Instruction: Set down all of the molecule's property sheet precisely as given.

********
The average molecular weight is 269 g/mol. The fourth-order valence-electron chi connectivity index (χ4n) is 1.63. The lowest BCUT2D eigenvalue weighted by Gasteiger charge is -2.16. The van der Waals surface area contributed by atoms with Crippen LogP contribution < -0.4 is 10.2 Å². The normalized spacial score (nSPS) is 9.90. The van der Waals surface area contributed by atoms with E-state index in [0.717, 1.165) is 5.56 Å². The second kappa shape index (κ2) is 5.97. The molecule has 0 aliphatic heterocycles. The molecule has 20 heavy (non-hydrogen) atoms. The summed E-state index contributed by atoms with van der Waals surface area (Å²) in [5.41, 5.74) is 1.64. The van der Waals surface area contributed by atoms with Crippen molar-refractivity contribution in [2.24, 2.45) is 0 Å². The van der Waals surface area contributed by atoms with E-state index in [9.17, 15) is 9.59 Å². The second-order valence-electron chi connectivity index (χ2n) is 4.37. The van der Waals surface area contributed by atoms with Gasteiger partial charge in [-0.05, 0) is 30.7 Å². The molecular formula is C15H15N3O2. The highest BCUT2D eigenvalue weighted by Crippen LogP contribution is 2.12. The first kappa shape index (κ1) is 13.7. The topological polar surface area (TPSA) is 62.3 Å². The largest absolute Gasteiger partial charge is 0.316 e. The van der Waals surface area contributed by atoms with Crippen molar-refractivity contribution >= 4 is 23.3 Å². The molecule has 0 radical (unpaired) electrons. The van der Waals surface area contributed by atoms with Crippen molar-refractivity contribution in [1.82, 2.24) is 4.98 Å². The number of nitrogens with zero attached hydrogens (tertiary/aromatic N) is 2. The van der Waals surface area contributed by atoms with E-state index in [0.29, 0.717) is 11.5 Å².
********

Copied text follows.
The average molecular weight is 269 g/mol. The fourth-order valence-electron chi connectivity index (χ4n) is 1.63. The lowest BCUT2D eigenvalue weighted by Gasteiger charge is -2.16. The van der Waals surface area contributed by atoms with Crippen LogP contribution < -0.4 is 10.2 Å². The normalized spacial score (nSPS) is 9.90. The van der Waals surface area contributed by atoms with E-state index in [0.717, 1.165) is 5.56 Å². The second kappa shape index (κ2) is 5.97. The molecule has 0 aliphatic heterocycles. The molecule has 20 heavy (non-hydrogen) atoms. The summed E-state index contributed by atoms with van der Waals surface area (Å²) in [5.41, 5.74) is 1.64. The van der Waals surface area contributed by atoms with Crippen molar-refractivity contribution in [2.24, 2.45) is 0 Å². The van der Waals surface area contributed by atoms with E-state index in [9.17, 15) is 9.59 Å². The second-order valence-electron chi connectivity index (χ2n) is 4.37. The van der Waals surface area contributed by atoms with Gasteiger partial charge in [-0.05, 0) is 30.7 Å². The molecular formula is C15H15N3O2. The highest BCUT2D eigenvalue weighted by Crippen LogP contribution is 2.12. The first kappa shape index (κ1) is 13.7. The topological polar surface area (TPSA) is 62.3 Å². The largest absolute Gasteiger partial charge is 0.316 e. The van der Waals surface area contributed by atoms with Crippen molar-refractivity contribution >= 4 is 23.3 Å². The molecule has 0 radical (unpaired) electrons. The van der Waals surface area contributed by atoms with Crippen molar-refractivity contribution in [1.82, 2.24) is 4.98 Å². The number of nitrogens with zero attached hydrogens (tertiary/aromatic N) is 2. The van der Waals surface area contributed by atoms with E-state index in [0.29, 0.717) is 11.5 Å².